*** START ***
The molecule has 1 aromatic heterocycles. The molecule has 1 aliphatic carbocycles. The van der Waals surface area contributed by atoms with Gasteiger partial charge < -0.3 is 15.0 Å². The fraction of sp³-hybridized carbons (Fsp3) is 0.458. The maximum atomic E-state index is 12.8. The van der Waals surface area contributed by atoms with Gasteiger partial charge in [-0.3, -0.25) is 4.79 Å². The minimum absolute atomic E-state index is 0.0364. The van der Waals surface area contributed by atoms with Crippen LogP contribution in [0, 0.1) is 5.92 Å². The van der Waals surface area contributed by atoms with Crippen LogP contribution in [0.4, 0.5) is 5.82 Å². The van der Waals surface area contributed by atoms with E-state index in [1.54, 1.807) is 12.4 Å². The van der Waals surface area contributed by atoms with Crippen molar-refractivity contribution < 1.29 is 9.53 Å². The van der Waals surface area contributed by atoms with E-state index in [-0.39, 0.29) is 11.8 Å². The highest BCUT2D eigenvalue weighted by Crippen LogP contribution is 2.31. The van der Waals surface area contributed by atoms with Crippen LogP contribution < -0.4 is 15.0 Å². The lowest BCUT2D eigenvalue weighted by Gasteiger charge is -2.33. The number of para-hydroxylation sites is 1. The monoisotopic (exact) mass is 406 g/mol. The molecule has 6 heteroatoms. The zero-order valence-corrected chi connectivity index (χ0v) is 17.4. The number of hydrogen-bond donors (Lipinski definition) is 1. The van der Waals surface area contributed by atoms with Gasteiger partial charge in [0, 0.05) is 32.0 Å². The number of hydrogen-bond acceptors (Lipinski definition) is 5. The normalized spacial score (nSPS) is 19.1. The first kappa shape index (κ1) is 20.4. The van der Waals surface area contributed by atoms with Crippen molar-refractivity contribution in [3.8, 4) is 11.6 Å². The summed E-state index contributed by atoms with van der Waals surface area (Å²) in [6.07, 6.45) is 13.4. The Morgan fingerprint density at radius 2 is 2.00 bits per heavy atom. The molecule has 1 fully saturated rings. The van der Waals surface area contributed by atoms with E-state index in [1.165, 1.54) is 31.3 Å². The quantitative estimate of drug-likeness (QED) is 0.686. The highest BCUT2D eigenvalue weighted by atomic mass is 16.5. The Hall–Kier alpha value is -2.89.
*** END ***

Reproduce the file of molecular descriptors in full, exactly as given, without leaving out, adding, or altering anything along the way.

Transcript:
The molecule has 1 aromatic heterocycles. The molecule has 1 aliphatic carbocycles. The van der Waals surface area contributed by atoms with Gasteiger partial charge < -0.3 is 15.0 Å². The fraction of sp³-hybridized carbons (Fsp3) is 0.458. The maximum atomic E-state index is 12.8. The van der Waals surface area contributed by atoms with Gasteiger partial charge in [-0.3, -0.25) is 4.79 Å². The minimum absolute atomic E-state index is 0.0364. The van der Waals surface area contributed by atoms with Crippen LogP contribution in [0, 0.1) is 5.92 Å². The van der Waals surface area contributed by atoms with Crippen LogP contribution in [0.4, 0.5) is 5.82 Å². The van der Waals surface area contributed by atoms with E-state index in [1.54, 1.807) is 12.4 Å². The van der Waals surface area contributed by atoms with Crippen molar-refractivity contribution < 1.29 is 9.53 Å². The van der Waals surface area contributed by atoms with E-state index in [-0.39, 0.29) is 11.8 Å². The highest BCUT2D eigenvalue weighted by Crippen LogP contribution is 2.31. The van der Waals surface area contributed by atoms with Crippen LogP contribution < -0.4 is 15.0 Å². The lowest BCUT2D eigenvalue weighted by Gasteiger charge is -2.33. The number of para-hydroxylation sites is 1. The monoisotopic (exact) mass is 406 g/mol. The molecule has 6 heteroatoms. The zero-order valence-corrected chi connectivity index (χ0v) is 17.4. The number of hydrogen-bond donors (Lipinski definition) is 1. The van der Waals surface area contributed by atoms with Gasteiger partial charge in [0, 0.05) is 32.0 Å². The number of hydrogen-bond acceptors (Lipinski definition) is 5. The normalized spacial score (nSPS) is 19.1. The first kappa shape index (κ1) is 20.4. The van der Waals surface area contributed by atoms with Crippen molar-refractivity contribution in [3.8, 4) is 11.6 Å². The summed E-state index contributed by atoms with van der Waals surface area (Å²) in [6.07, 6.45) is 13.4. The Morgan fingerprint density at radius 2 is 2.00 bits per heavy atom. The molecule has 1 fully saturated rings. The van der Waals surface area contributed by atoms with E-state index in [1.165, 1.54) is 31.3 Å². The quantitative estimate of drug-likeness (QED) is 0.686. The highest BCUT2D eigenvalue weighted by atomic mass is 16.5. The Hall–Kier alpha value is -2.89.